Wednesday, April 7, 2021

Fully Vaccinated

COVID vaccine shot, 28 days later...

On my last visit to the Long Beach Convention Center, I made my follow up appointment for vaccine shot number two. I figured the sequel would be much like the original. I was wrong.

The first surprise was that my school district decided that we were going to open to in-person classes. So, instead of heading from home to the vaccination site, I was going to have to leave from the school site (which is a bit farther away as I don't work for Long Beach's school district). 

And, I had hoped to leave early. But, the principal had an all staff meeting that afternoon...

Okay, this is a bit of a story. Normally I wouldn't be invited to the all staff meeting, but with the long-term and how things were opening up for us, I ended up needing to attend this meeting. All the whys and wherefores are way too complicated for this post.

I left campus in a bit of a panic. I figured I was going to be stuck in line for hours. 

I had scheduled my appointment for 3:56 PM. I got to the convention center at roughly 3:50. 

And... There was no line. 

I pulled up. Checked in. (It was a drive up site.) Pulled into the parking lot. Got my shot. And by 3:59 I was parked in the observation area where we were to wait fifteen minutes just in case.

This was my view...

See all those cones? That was the feeder line for cars. Notice there are no cars? If you can see those smokestacks in the distance, that's the Queen Mary.

To my right was this building...

I didn't have a chance to take pics before this as it went so quickly. Way, way different than the first time.

And so, now I have had two shots. I'll be officially fully vaccinated in two weeks (April 13th). 

I worked the next day and felt fine (other than a very sore arm), until I left campus that day. Then I got home. And that's when I felt it. I was so, so tired. And warm and cold at the same time. I went to bed very early, but I was fine the next day.

If you have not had a chance to be vaccinated yet, I hope you're able to get in really, really soon.

Tuesday, April 6, 2021

Easy Fix


At the heart of much speculative fiction (and fiction in general) is a question. What if? On Tuesdays I like to throw one out there and see what you make of it. Do with it as you please. If a for-instance is not specified, feel free to interpret that instance as you wish. And if you find this becomes a novel-length answer, I'd appreciate a thank you in the acknowledgements.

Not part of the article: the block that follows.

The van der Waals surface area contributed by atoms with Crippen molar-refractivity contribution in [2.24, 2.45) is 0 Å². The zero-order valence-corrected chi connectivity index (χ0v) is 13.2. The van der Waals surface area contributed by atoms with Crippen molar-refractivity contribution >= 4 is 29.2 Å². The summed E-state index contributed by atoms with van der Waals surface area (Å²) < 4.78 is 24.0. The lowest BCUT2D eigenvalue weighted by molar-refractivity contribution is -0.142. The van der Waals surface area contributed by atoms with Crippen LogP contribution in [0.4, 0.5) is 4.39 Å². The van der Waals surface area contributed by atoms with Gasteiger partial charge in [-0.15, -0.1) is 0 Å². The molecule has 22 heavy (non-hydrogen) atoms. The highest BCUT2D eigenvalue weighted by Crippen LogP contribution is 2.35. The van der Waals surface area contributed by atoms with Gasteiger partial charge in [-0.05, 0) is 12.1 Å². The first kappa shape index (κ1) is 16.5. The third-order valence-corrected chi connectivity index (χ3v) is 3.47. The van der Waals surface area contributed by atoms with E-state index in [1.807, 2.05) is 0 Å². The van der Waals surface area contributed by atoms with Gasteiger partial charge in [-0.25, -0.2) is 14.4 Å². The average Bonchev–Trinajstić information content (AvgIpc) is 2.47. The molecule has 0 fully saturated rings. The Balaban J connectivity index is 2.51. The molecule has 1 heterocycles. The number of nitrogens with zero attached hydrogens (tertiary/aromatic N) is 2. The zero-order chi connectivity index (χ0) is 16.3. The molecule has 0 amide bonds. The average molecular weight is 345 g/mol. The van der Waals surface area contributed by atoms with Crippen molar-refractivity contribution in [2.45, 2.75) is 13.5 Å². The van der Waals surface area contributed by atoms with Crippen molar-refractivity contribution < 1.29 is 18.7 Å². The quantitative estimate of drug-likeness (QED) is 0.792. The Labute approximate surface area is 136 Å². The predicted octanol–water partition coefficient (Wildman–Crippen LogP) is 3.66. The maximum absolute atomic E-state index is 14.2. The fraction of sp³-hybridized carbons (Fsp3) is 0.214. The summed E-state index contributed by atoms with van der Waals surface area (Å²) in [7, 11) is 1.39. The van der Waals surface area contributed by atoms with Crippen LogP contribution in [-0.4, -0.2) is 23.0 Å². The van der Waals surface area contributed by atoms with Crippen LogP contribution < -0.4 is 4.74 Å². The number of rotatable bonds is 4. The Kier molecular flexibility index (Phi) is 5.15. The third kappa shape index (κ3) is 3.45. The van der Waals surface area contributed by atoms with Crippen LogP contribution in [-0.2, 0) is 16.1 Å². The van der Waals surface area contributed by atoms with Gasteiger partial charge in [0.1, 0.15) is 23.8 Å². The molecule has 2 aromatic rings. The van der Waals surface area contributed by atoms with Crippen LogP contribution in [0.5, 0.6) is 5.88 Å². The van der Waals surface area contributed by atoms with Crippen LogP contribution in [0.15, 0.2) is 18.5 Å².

😉

What if that one thing you've been putting off and putting off, that you thought would take you maybe five minutes (or maybe an hour), ends up being way more complicated than you expected?

Monday, April 5, 2021

Dread Plague Face Coverings

Why am I making myself some more masks? 

  1. I'm getting bored with the ones I have.
  2. I cut out some fabric ages ago, and it's high time I got to finishing them up.
  3. My district just opened to in person instruction (right before spring break), so I am going to have need of them.
  4. I don't want to do another "I didn't make much progress on my seven (and a half) year cardi" post.

I only got those two knitted up. I have two more blanket stitched and just waiting for the knitting part...

And I think I finally got the dimensions right on the fabric. These fit so much better than the ones I made last year...

Although, we'll see how much better they feel after I've had them on all day... 

Wow, the freckles on my forehead really popped out on that one. 

I make no promises as to what I'll have completed by next week's post. I'm on spring break, so ideally I'll have more time for my projects, but who knows? 

Friday, April 2, 2021

Brazen Request

Please tell me I am overreacting. 

I've been on this long-term English assignment for a bit over a month. (While you're reading this, I am already done with it. It ended on Tuesday.) Because of everything, many students are behind on their work. I have told the kiddos that they can turn in late work for credit. I only ask they give me a heads-up email so I know to look for it in Google Classroom.

The kiddos on email are kind of funny. Some are very apologetic. Some haven't quite gotten the conventions of email down, so they tell me too little or too much. And, of course, there are the grammatical errors of teens. 

I don't mind it at all. Except for Rodolfo. 

His first email to me: 

I submitted the OMAM chap 3 questions and the OMAM characterization chart.

It would be appreciated if you put this in as soon as possible.

(OMAM is short for Of Mice and Men, the book they're reading.) 

The thing that irritated me? Not that he sent the email at 10:38 PM. What got me was I had just graded the chapter 3 questions and input them into the gradebook, including his assignment. I checked.